By Thishya Weragoda –
The Court of Appeal by its Interim Order issued on 3rd December 2018 stayed the de facto Government from functioning. The very next morning, on some radio show called the “talk of the town”, a man claiming to be an expert on everything, with a deep voice and a heavy accent – ostensibly trying to imitate some foreign journalist, claimed that the Country can be run by the President with the support of the Secretaries of the Ministries. The same was echoed by him, that evening too warranting response.
The effect of the interim order issued by Court is to prevent the persons named as Respondents in the case from functioning as de facto ministers. Therefore, at present there is no de facto Cabinet of Ministers appointed on a staggered basis after 27th October 2018.
The Hansard carries that on 14th November 2018 and on 16th November 2018, two Votes of No Confidence were passed by the majority of the members of Parliament. That evidence contained in the Hansard is conclusive proof that the motion for a Vote of No Confidence was successfully passed. Article 48 (2) of the Constitution specifically provides inter alia that the Cabinet of Ministers stand dissolved if a vote of No confidence is passed against the Government.
Therefore, there is no question that, as of 16th November 2016, the purported Cabinet of Ministers stood dissolved in terms of Article 48(2) of the Constitution.
It is pertinent to note that Article 52(3) of the Constitution reads as follows:
“The Secretary to a Ministry shall cease to hold office upon the dissolution of the Cabinet of Ministers under the provisions of the Constitution or upon a determination by the President under Article 43 or 44 which results in the Ministry ceasing to exist.”
Thus it is clear that, the Cabinet of Ministers stood dissolved with effect from at least 16th November 2018 and therefore, by operation of law, the Secretaries to Ministries ceased to hold such office. There is no room for interpretation and there is no ambiguity in this.
The next pertinent question to ask is whether the His Excellency the President could repossess all executive power of the People without appointing a Prime Minister or a Cabinet of Ministers. It appears that the commentator who promoted the idea that His Excellency the President could run the country without appointing a Cabinet of Ministers was proposing just that. His argument may have held some water, under Article 44(2) of the Constitution prior to the 19th Amendment.
The Pre 19th Amendment Constitution Article 44(2) provided as follows:
The President may assign to himself any subject or function and shall remain in charge of any subject or function not assigned to any Minister under the provisions of paragraph (1) of this Article or the provisions of paragraph (1) of Article 45 and may for that purpose determine the number of Ministries to be in his charge, and accordingly, any reference in the Constitution or any written law to the Minister to whom such subject or function is assigned, shall be read and construed as a reference to the President.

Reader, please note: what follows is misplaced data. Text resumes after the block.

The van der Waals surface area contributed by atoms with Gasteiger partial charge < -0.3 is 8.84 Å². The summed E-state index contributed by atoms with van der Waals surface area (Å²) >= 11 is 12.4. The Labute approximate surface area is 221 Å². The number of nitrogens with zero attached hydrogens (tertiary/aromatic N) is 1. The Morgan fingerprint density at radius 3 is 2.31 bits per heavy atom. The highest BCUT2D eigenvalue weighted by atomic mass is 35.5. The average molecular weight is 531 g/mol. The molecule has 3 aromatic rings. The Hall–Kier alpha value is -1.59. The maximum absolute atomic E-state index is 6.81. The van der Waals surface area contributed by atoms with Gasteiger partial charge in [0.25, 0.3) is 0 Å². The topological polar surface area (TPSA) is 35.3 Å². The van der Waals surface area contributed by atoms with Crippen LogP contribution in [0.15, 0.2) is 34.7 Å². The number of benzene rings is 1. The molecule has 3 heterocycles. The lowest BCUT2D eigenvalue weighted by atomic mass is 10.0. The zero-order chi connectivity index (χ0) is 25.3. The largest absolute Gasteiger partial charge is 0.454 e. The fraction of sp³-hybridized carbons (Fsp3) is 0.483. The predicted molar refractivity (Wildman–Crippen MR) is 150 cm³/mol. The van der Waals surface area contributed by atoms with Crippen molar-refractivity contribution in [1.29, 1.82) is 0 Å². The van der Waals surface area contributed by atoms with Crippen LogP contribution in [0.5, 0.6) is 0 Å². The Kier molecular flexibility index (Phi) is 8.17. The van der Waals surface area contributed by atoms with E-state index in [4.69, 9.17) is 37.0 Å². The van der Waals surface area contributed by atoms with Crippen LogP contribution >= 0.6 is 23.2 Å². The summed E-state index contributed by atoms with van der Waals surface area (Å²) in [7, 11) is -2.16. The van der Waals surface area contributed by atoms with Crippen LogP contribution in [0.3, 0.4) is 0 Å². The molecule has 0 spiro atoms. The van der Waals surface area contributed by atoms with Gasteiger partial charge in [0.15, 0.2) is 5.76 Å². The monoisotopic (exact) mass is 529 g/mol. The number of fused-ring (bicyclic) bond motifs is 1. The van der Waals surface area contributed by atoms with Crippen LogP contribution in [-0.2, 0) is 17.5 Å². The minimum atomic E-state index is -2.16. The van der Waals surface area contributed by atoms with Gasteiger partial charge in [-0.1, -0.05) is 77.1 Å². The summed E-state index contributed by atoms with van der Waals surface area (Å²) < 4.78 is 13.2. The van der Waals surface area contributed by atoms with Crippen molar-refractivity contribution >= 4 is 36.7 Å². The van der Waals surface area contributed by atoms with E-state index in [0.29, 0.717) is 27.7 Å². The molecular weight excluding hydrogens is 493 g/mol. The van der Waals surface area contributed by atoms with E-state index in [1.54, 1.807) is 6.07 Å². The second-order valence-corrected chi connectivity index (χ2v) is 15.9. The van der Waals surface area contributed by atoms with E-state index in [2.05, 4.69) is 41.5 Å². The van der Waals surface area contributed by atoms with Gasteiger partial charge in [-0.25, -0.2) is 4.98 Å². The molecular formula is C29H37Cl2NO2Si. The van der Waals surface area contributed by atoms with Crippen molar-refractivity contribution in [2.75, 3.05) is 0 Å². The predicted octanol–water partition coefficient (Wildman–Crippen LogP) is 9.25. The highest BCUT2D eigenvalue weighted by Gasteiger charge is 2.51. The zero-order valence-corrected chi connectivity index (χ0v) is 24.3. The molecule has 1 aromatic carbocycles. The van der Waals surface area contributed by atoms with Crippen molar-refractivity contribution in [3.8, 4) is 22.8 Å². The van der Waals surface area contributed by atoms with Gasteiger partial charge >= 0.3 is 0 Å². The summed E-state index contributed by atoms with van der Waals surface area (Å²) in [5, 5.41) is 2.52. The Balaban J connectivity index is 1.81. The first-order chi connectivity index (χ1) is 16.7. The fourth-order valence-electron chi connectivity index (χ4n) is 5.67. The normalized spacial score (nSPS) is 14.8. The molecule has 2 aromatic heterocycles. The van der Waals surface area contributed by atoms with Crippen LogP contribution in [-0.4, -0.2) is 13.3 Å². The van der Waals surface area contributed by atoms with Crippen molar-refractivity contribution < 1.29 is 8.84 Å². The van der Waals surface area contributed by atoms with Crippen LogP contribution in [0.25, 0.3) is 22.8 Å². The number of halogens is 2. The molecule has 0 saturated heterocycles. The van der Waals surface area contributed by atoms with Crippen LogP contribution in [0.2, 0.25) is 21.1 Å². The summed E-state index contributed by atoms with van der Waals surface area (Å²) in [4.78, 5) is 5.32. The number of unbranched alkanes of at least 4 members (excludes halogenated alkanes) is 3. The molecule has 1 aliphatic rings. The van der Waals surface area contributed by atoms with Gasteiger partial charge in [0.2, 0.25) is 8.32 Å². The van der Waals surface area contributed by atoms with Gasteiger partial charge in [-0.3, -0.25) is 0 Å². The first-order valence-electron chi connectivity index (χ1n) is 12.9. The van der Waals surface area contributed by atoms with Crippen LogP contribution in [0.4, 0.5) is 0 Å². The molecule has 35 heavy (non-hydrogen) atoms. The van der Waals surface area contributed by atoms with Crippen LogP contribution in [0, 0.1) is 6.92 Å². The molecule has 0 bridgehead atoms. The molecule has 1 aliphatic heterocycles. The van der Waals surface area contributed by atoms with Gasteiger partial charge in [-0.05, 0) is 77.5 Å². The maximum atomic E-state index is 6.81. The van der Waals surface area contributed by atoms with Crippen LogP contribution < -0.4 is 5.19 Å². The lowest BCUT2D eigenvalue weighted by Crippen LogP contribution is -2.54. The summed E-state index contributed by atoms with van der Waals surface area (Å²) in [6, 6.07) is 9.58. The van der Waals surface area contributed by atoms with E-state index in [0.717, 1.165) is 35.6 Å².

However, the 19th Amendment has taken away such power and His Excellency the President cannot any longer assign unto himself any subject or function nor can His Excellency the President keep in his charge any subject or function not assigned to any Minister. Therefore, the Constitution contemplated that His Excellency the President not holding on to any Ministerial Portfolios and allocating all subjects and functions to such Ministers so appointed. However, an exception was made in respect of the incumbent President where His Excellency Maithreepala Sirisena was permitted to hold on to the Ministries of Defense, Environment and Mahaweli.
Section 51, 19th Amendment to the Constitution, reads as follows:
Notwithstanding anything to the contrary in the Constitution, the person holding office as President on the date of commencement of this Act, so long as he holds the Office of President may assign to himself the subjects and functions of Defence, Mahaweli Development and Environment and determine the Ministries to be in his charge for that purpose and accordingly, any reference in any written law to the Minister to whom such subject or function is assigned, shall be read and construed as a reference to the President.
Therefore, there is no question of His Excellency the President wielding the entire gamut of executive power of the People. There is only one word for such a system where one person holds all executive power, it is called a “Dictatorship”. Any attempt to justify such course of action ought to be denounced in the loudest possible terms. With Constitutional safeguards being disregarded at will by the incumbent President, the day we end up with a despotic dictator may not be too far away. Any encouragement towards that – especially on mass media is highly unacceptable. So, No dear Farez, we don’t need a dictator!
*Thishya Weragoda – LL.B. (Colombo); LL.M. (Singapore)(Intellectual Property & Technology Law), ACMA(UK), CGMA, Attorney at Law